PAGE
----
At one point, Dawkins was aghast that science teachers did not feel it their duty to dissuade pupils of their creationist beliefs and we had a cringe-worthy segment where he interviewed a science teacher who maintained that the world was less than 10,000 years old. Dawkins was exasperated. On the other hand, I sympathize with the teachers; especially those that have to face the threats from families and school governors. Also, just teaching and engaging kids is hard enough, let alone getting them to overcome their intuitive bias that natural selection must be wrong. These are the natural biases that form part of a supersense that there is purpose, order and design in the world. We need to abandon or suppress these  if we are to accept non-intuitive models of the world and I think that this intuitive thinking is one of the reasons why religious accounts are acceptable to so many.

I have also just been sent an on-line article featuring forthcoming studies of beliefs among US college students, which again highlights the prevalence of supernatural beliefs among highly educated individuals. I have asked for preprints of the studies cited and will report back when I have had a chance to read them but the emerging story seems to be the same point made by G.K. Chesterton, “When people stop believing in God, they don’t believe in nothing, they will believe in anything.”

There is a widespread assumption that education and science training in particular will eradicate the prevalence of supernatural belief in the modern era. Richard Dawkins is spear-heading the neo-atheist movement to make this change come about. Although Darwin himself wrote that he thought that humans would eventually change their mindset about the origins of species, I am much more pessimistic. The various polls and studies and the sheer opposition to scientific explanations simply reflects the deep-seated, almost intractable, nature of belief. Is indoctrination solely responsible for this state of affairs? I don’t think so. Culture and religions may simply resonate with human inclinations. And where did these inclinations come from?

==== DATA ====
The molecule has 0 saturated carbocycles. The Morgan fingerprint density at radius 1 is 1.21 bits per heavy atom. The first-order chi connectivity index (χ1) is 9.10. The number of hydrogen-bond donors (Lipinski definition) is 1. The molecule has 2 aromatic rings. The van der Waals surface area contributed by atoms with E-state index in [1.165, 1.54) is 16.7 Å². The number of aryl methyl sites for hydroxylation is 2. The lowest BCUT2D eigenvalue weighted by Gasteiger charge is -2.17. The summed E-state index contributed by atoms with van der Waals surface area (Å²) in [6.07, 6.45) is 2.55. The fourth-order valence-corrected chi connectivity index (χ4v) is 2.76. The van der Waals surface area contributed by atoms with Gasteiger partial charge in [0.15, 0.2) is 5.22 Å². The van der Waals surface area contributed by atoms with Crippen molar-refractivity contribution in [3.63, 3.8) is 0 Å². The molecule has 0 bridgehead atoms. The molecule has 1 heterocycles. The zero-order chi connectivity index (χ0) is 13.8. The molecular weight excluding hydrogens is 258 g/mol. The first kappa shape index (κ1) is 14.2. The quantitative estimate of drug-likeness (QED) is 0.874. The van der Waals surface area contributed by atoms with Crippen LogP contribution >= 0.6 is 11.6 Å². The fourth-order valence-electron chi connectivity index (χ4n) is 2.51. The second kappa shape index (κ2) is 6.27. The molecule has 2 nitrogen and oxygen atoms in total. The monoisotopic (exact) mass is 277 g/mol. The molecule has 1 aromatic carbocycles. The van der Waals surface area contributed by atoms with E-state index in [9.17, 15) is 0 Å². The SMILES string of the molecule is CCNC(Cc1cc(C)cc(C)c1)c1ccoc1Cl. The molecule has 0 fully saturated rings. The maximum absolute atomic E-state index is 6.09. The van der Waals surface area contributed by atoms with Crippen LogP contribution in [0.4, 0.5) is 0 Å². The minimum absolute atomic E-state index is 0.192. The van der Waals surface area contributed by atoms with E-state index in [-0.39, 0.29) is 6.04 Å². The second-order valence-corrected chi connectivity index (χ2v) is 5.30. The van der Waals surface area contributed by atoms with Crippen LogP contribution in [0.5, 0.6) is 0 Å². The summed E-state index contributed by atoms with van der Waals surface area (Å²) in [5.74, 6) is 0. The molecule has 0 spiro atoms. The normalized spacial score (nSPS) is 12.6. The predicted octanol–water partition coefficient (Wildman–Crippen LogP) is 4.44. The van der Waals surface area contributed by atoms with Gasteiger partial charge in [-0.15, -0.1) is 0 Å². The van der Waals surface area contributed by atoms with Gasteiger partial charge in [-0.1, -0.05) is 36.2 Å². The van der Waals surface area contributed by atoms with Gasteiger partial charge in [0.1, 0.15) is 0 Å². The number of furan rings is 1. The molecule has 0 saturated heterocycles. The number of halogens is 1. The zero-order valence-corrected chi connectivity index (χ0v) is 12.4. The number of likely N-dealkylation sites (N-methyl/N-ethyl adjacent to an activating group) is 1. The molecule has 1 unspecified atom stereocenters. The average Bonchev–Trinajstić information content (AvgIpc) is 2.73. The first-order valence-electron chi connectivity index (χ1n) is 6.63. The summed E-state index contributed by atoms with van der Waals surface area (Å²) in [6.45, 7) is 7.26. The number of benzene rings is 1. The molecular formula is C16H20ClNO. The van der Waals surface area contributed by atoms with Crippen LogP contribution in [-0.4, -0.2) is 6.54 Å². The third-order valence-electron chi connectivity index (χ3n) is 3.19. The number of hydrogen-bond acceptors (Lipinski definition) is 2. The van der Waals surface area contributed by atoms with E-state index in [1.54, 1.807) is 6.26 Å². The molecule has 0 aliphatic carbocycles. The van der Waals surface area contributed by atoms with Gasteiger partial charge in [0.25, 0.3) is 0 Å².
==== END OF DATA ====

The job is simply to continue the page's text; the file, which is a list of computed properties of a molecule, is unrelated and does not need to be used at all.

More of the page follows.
I am not advocating that we give up trying, but we have to be realistic about the nature of the opposition to scientific models of the world and how strong those convictions can be.



Filed under atheism, Research, Television

Dawkins on Darwin – Does Richard Have a SuperSense?

I am enjoying Richard Dawkins’ latest TV series, “The Genius of Charles Darwin” currently broadcast on UK’s Channel 4. I am sure it will rally the atheists and rile the religious.

images1Not only is Dawkins celebrating the brilliance of Darwin and the power and elegance of Natural Selection to explain the origins of species, he looks like he is using the series as a platform to batter the believers again. Good luck to him. They are not easily dissuaded by argument or evidence.

However, there was one moment in Monday’s episode that I simply had to comment on. Dawkins went to London’s Natural History Museum that still house some of the original specimens documented and labelled by Darwin.

As he sat down to examine the collection, Dawkin’s said, “”This is a very weird feeling… these are Darwins original specimens!” 

He then picked up one pigeon and described how it differed from another.

“This one has been re-labelled but this one has been written in Darwin’s original hand”

At that point Dawkins held up the label to the camera in a lingering shot that I suppose the producers wanted to evoke a moment of awe and reverence.

One thing is clear. Dawkins is a passionate man and clearly has conviction in his advocacy of atheism and rejection of supernaturalism. But I wonder if he, like many others, feels an emotional connection to others through the objects they once handled in the same way the religious covet a relic?

I hope he does. It would make him seem more human to many.

Thanks Alice for bringing this to my attention.


Filed under Essentialism, Television